Toners are basically pigments to tone your hair after bleaching it. I highly recommend toning your hair after bleaching it, because it looks more finished. There are so many different varieties of toners. You can tone ash blonde, platinum blonde, neutral, strawberry blonde hair, etc.

Let’s say your hair is bleached but you decide you want to dye it brown again. First you have to re-pigment the hair. If you don’t, the color will look really ashy / grayish and washed out. To re-pigment (fill in) your hair, you should use reddish / gold colors that are one level lighter than your desired color. I used the Paul Mitchell color and there are different formulas you can use depending on your target level. For PM, I would mix equal parts of the formula with 10V developer and apply to damp hair. Process for 10 minutes then apply the target color over the repigmentation formula (unless the target formula is cold / neutral, you need to clean the repigmentation formula). Process everything for an additional 35 minutes.

I’ll go into the different types of colors below – permanent colors can lift hair up to 3 levels, in general, and should last quite a long time. The lifts lift hair approximately 4 levels. Demi-permanent colors last around 4-6 weeks and eventually fade, leaving no roots. Temporary colors generally cover the hair shaft, without penetrating the cortex, so they do not need developer. If done right, these should last even a few weeks. Old ladies use color rinse a lot, which is a temporary color that will just lighten the next time they wash their hair.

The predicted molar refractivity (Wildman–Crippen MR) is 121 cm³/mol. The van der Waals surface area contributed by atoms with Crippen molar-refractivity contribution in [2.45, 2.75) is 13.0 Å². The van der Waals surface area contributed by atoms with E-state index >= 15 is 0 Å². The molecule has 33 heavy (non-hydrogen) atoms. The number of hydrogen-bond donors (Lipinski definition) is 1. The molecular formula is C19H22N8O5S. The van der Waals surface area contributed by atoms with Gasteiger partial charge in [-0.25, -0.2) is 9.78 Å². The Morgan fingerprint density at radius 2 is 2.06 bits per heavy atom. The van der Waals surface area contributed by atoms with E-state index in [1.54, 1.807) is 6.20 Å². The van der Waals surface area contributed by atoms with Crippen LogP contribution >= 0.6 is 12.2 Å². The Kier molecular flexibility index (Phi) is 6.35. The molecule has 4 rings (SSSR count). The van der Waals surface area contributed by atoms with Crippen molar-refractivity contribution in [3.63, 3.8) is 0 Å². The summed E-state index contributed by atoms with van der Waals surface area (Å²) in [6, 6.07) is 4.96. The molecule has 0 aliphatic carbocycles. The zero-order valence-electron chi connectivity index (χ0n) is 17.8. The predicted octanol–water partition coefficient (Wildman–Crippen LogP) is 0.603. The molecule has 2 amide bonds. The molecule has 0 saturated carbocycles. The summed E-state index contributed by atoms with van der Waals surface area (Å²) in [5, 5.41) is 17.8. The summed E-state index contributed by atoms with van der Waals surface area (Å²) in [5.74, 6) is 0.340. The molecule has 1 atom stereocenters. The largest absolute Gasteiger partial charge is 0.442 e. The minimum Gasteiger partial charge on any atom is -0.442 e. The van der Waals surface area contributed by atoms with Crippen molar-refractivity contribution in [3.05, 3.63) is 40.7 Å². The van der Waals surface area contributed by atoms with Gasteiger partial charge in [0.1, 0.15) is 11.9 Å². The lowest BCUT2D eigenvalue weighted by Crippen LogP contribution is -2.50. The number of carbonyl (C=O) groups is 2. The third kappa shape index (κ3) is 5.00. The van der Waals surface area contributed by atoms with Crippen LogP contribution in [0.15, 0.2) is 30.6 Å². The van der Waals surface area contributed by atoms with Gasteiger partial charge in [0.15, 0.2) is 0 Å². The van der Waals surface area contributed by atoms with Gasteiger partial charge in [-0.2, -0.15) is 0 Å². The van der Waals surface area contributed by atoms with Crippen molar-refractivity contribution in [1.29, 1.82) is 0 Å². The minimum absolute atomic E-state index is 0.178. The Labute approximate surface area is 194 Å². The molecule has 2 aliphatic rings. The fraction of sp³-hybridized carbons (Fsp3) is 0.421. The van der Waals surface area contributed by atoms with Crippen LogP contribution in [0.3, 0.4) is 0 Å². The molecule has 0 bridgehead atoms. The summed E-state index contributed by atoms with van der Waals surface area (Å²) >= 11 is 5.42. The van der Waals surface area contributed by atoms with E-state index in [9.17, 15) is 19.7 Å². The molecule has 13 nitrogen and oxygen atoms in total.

Something very important to know about color that most people don’t know is that


This basically means that if your hair is dark brown and you want to lift it to a light brown, you have to bleach it before it takes on the color you want. I hear clients talking about this at work ALL THE TIME. They are confused because they tried to dye their hair lighter and it got darker. Now consider everything I have taught you so far. If your hair already has dark color molecules in the cortex and you put another color on top of it, all you are doing is depositing more color molecules in your cortex, hence the reason why it is darker. The color will lift virgin hair, but not hair that is already colored.

Now I will tell you how perms and straighteners work. You should always rinse before getting a perm, as this will help remove build-up and medication from your hair. While the hair is wet, roll it into rollers (the same width as the resulting curl). Next, apply the perm solution to each perm stick and allow it to process. The permanent solution is generally made of ammonium thioglycolate. The solution breaks the disulfide bonds in your hair (which are the proteins that give your hair its shape). After you’ve processed, you rinse off the perm solution and then apply the neutralizer. The neutralizer rebuilds the disulfide bonds into the new permanent bar shape. Ready! Now you have curly hair! Straighteners often do the same thing, except they leave your hair straight instead of curly.

Well, I hope you have learned something new and interesting about hair! There are so many other cool things to learn and I’ll write about them a day later!

Have you been to beauty school? I always love hearing new things, so if you want to add something to this article, please comment.